Wednesday, 2 December 2015

Overwintering vegetable plants

We have some perennial vegetables which I decided to overwinter.  We moved in Spring so I have not had time to make a post about them until now.  We had the coldest winter since we have lived here and lost a lot of frost tender plants that I normally can overwinter with no effort.  I took a few pictures of some of the survivors.  Most of these plants are far larger now.

Kangkong (Ipomoea aquatica)

This is a heat loving tropical perennial leaf vegetable which is often grown as an annual in cooler climates.  It grows well from seed, but I wanted to see if overwintered plants were larger than seed grown and it appears that they are.  It has many common names and is related to sweet potatoes.  I am not overly fond of leaf vegetables, but I like kang kong.  Unlike many other leaf vegetables it never goes bitter, it can be eaten raw or cooked.  I have only eaten it raw and it tastes nice, apparently cooked it tastes a lot like spinach.

I grew it in too small a pot so it did not reach anywhere near its potential last summer.  I tried to grow it in a fish talk as a floating water plant but there was not enough sunlight and it appears to prefer at least some soil for its roots.  It tried to flower but then winter came and the cold cut it down to a stump.  I do not want to save and plant seed each year if there is an easier way and this plant grows easily from cuttings.  I am glad that this can be overwintered as it is simple and the plants are larger than seed grown.

Once the warmer weather came along it started to grow fast again.  I wish I knew about this plant years ago as it is great.  It dislikes the cold weather and dies back badly even without frosts but survives and grows very fast once the days are warm.
Kangkong resprouting in late winter, it dislikes the cold air even when protected from frosts
The same plant in Spring after being cut back a few times
Chilli - Trinidad Scorpion Butch T
Most varieties of chilli available to home gardeners can be overwintered easily enough.  Super hot chilli are a lot more finicky than regular chilli and capsicums from what I have heard.  Being the first time I have grown the super hot chilli I decided to try and overwinter it rather than start from seed again.  Strangely it went very well and was very easy.  I tried to keep it out of the frost at night and put it in the sun during the day when I remembered.  I accidentally let it get a bit of frost a few times and forgot to put in in the sun more often than I remembered and all three survived nicely.
Trinidad Scorpion Butch T in tiny pot
Super hot chilli in late winter - not many leaves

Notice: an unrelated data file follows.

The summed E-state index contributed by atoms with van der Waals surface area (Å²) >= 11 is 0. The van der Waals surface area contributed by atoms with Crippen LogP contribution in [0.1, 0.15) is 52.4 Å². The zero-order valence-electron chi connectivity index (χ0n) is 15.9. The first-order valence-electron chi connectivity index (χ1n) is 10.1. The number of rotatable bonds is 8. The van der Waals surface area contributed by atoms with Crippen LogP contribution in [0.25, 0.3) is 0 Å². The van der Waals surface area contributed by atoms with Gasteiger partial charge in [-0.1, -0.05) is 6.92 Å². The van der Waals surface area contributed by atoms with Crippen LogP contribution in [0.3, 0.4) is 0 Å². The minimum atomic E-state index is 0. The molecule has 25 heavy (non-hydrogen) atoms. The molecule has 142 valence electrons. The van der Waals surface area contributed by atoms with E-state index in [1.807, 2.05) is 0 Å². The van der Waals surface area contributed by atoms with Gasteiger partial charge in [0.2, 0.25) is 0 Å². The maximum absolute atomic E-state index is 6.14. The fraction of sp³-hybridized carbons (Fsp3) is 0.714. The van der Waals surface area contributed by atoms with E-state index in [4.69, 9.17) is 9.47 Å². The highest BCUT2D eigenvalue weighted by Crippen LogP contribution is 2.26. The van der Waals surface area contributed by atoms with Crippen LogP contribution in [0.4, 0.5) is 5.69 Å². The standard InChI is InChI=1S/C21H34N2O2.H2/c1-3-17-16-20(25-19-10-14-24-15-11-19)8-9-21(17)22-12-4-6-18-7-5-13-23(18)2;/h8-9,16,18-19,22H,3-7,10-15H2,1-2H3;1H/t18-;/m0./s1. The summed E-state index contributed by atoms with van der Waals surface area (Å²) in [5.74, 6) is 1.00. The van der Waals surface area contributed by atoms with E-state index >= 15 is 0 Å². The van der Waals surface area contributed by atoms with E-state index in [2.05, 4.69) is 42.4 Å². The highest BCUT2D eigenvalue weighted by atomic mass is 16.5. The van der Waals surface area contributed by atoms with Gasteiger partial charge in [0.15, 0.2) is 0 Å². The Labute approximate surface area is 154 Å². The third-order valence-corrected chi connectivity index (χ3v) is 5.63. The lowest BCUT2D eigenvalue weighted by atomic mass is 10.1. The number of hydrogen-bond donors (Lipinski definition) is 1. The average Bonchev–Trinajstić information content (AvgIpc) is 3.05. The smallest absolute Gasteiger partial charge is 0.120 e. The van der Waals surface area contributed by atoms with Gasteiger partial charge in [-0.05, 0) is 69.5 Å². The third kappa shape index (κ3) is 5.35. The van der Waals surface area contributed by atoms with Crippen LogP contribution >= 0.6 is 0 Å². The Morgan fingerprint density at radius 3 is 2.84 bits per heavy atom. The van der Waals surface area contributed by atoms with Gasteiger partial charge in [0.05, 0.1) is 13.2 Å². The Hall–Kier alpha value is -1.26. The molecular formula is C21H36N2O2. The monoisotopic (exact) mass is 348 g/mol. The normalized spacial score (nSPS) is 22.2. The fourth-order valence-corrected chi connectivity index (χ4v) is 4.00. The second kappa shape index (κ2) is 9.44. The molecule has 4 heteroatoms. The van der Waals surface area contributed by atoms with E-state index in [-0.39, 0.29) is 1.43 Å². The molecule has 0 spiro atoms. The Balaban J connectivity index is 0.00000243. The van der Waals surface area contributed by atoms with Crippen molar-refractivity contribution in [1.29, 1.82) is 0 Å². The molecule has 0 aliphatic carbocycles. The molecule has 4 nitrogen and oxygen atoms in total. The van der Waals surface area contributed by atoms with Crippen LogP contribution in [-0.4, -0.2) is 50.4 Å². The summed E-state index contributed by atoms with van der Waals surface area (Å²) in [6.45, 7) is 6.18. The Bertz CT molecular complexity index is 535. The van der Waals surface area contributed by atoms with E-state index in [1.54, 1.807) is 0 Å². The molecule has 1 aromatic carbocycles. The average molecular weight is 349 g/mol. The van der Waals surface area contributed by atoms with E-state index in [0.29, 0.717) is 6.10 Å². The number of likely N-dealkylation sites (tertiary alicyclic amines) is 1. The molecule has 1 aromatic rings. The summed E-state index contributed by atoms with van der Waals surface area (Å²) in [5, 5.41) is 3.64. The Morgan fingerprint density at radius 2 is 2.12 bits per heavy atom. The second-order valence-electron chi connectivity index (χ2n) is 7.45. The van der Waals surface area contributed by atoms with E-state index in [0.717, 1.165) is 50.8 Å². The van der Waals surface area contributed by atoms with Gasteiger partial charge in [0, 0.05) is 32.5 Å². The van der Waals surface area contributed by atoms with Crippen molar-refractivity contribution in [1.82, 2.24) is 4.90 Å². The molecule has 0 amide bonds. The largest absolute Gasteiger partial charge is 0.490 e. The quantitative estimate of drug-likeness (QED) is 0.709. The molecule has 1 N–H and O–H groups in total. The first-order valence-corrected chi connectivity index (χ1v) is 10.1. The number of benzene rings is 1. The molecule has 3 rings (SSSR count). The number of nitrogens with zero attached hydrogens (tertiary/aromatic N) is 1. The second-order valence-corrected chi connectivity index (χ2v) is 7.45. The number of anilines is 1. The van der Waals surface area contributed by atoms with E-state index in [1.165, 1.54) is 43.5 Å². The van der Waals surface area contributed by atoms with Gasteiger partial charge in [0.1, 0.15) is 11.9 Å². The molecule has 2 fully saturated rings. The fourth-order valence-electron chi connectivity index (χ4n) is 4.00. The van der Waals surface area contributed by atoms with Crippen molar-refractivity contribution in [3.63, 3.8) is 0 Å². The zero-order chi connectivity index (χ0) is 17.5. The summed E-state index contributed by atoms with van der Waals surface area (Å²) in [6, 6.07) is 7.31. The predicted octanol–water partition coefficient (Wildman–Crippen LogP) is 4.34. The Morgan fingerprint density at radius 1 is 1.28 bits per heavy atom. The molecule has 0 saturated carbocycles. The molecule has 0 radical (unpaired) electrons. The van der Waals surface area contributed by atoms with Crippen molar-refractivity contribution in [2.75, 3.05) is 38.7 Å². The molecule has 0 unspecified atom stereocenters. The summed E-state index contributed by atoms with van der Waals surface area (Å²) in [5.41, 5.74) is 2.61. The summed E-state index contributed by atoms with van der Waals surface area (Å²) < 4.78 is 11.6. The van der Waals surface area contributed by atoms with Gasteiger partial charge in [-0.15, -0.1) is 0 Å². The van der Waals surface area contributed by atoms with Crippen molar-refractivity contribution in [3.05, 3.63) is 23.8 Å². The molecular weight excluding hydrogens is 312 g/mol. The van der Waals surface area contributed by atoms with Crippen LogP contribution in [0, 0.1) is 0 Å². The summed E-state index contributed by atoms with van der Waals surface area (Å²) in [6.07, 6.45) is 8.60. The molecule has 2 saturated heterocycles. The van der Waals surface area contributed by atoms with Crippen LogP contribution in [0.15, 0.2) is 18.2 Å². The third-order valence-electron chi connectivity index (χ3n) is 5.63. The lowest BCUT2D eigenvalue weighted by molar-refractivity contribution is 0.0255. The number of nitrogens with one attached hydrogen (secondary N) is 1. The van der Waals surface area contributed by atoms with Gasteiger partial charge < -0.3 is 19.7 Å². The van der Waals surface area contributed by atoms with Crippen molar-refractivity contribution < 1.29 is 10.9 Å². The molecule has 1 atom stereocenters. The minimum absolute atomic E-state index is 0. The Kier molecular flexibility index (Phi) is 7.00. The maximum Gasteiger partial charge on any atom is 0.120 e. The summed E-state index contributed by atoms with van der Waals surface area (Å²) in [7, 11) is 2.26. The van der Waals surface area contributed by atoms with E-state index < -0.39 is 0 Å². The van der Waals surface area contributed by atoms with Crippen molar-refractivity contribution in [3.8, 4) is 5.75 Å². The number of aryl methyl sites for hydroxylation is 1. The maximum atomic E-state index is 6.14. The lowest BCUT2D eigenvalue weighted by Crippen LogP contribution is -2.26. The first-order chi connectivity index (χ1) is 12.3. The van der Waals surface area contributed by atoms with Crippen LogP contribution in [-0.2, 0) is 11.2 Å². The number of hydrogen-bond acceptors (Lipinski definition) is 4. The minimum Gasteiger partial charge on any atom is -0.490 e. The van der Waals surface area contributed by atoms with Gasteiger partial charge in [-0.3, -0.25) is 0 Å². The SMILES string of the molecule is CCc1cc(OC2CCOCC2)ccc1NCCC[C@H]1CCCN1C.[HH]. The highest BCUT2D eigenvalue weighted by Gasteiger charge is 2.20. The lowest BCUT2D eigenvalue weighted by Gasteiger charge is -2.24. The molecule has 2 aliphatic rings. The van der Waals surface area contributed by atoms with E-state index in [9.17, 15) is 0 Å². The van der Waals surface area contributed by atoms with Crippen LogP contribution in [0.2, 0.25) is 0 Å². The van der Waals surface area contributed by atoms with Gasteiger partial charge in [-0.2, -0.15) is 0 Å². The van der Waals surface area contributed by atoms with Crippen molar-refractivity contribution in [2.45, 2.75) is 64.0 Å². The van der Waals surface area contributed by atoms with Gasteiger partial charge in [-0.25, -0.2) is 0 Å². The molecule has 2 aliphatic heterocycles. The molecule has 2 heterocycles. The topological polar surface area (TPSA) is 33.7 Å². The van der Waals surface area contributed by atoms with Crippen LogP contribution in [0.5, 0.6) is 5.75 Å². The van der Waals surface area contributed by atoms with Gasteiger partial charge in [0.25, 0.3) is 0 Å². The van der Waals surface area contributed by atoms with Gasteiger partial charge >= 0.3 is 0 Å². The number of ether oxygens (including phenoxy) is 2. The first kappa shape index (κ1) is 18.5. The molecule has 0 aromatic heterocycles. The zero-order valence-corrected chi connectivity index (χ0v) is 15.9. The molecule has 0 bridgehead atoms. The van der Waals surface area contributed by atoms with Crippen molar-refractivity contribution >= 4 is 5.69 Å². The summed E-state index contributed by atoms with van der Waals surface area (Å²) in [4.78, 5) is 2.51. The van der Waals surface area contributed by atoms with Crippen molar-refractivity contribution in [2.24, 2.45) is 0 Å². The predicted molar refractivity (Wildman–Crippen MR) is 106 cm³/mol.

Strangely healthy chilli in winter
The same plants after the weather got warmer
Trinidad Scorpion Butch T
Indeterminate tomatoes
Most indeterminate tomatoes are simple to overwinter if the frost can be kept off them.  This year was colder than most and I lost most of the tomatoes I had planned to overwinter as I did not look after them all that well.  I grew one seedling far too late  in the season last year so decided to try and overwinter it.  Mid winter, with no heat, just moving it inside at night to avoid frosts the plant started to flower.  The flowers all fell off as it was too cold for pollination to occur but the plant was mature.  This meant that it is easy to plant them out when the weather warms and have them set fruit almost right away.
Tomato plant mid winter
Micro Tom tomatoes
Micro tom is a great little tomato variety that needs more people to grow it and save its seed.  I grew one on the kitchen window over winter to see how it would go.  Apparently they grow just fine over winter if kept inside and this one started to flower when the nights were still frosty outside.  They have such a short lifespan that this particular plant flowered, set fruit and died before Spring came.  What a great plant, while it may not be the tastiest tomato variety it was a lot better than any cherry tomato I could buy from the supermarket at that time if year.  They are not terribly productive but being so small means that it can grow in a tiny pot and not need much space to provide a crop.  Being able to bring them indoors at night means that it is possible to get them to set fruit in Winter, I never would have thought that getting fruit in Winter was possible for a tomato that is not parthenocarpic.